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Opinion

Silicon Valley’s next target: America’s farmers

How’re you gonna keep ‘em down on the farm after they’ve seen ... Angus? Not the cattle breed, but the 1,000-pound “farmer of the future.”

Angus is a robot, toiling away on an indoor hydroponic farm that’s soilless as well as soulless. Programmed by a multimillion-dollar Silicon Valley start-up named Iron Ox, Angus’ homestead is an 8,000-square-foot concrete warehouse in a San Francisco suburb.

The farm bot is more of a heavy lifter than a heavy thinker, wheeling around the warehouse to lift, move, and hand off large pallets produce to another robot that, so far, hasn’t earned a name. The human overseers of this robotic animal farm don’t wear John Deere caps, but clean-room hair nets, apparently to prevent anything organic from contaminating the edibles or the bots.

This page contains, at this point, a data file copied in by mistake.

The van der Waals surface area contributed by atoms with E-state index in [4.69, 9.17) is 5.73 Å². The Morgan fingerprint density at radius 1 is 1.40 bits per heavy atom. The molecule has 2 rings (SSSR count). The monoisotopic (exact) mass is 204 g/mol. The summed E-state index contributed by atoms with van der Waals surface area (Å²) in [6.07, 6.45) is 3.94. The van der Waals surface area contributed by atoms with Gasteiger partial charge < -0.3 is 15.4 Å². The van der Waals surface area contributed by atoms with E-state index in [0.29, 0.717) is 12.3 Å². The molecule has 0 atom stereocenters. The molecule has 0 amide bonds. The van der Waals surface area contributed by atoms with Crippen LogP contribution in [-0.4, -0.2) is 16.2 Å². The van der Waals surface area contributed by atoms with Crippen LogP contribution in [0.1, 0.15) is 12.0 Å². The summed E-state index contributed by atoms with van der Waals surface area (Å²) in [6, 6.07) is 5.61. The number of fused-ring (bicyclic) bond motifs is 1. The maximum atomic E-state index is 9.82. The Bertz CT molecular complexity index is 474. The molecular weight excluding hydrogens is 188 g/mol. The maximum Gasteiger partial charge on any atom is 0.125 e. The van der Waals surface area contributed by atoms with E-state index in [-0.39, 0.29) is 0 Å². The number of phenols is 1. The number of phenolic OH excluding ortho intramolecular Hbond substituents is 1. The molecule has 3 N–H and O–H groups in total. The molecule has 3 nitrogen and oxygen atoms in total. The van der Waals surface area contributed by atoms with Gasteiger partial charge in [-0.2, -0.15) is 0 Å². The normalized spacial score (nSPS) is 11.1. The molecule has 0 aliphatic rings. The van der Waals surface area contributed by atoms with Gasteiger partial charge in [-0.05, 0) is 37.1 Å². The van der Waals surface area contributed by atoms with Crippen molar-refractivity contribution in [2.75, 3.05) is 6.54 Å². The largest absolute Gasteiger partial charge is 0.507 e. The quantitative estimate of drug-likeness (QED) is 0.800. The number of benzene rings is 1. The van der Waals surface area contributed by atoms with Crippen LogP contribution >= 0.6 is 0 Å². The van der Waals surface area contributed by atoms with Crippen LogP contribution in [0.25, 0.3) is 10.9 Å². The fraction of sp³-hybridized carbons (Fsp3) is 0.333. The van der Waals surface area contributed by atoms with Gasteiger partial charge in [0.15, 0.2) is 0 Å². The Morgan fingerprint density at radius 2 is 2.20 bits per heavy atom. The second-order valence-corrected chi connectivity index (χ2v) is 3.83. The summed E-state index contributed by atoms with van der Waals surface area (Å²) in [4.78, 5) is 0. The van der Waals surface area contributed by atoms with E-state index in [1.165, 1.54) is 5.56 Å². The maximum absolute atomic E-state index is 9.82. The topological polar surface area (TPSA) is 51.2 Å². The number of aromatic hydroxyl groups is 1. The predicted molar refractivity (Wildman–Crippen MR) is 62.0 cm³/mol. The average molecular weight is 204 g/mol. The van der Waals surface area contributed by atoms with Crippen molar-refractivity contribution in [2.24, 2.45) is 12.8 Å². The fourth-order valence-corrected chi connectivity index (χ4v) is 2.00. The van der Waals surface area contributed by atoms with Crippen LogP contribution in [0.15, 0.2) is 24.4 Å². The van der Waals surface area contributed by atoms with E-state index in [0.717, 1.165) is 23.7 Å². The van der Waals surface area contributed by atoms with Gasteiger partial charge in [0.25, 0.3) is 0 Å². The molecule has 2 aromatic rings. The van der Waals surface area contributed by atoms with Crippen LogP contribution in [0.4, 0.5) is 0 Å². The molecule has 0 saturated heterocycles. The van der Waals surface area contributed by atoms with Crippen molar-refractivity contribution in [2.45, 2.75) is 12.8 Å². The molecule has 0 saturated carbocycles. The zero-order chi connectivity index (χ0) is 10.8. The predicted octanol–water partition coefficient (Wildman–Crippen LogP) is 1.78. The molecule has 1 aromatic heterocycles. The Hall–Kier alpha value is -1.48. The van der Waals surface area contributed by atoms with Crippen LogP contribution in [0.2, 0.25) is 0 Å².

Started by a Google engineer, Iron Ox hopes to install duplicates of its faux farm in metro areas across the country. “If we can feed people using robots,” he says, “what could be more impactful than that?”

How about this: Reconnecting our food system to nature, a democratic economy, and humans?

The roboticists brag that local warehouses can provide fresher lettuce than the mega farms ship from thousands of miles away. But local farmers markets already do that, and the consumer dollars stay in the community, rather than being siphoned off to Iron Ox and the Wall Street financiers of Angus robots.

The robotic indoor farm hucksters quietly concede that their real business plan depends on “sidestepping” the cost of human labor and local farm owners. Instead of democratizing our food economy, their scheme concentrates food profits in a handful of absentee syndicators, rich investors, and technology giants.

Deep in his digital brain, even Angus must know that this is stupid.

Populist author, public speaker and radio commentator Jim Hightower writes “The Hightower Lowdown,” a monthly newsletter chronicling the ongoing fights by America’s ordinary people against rule by plutocratic elites.

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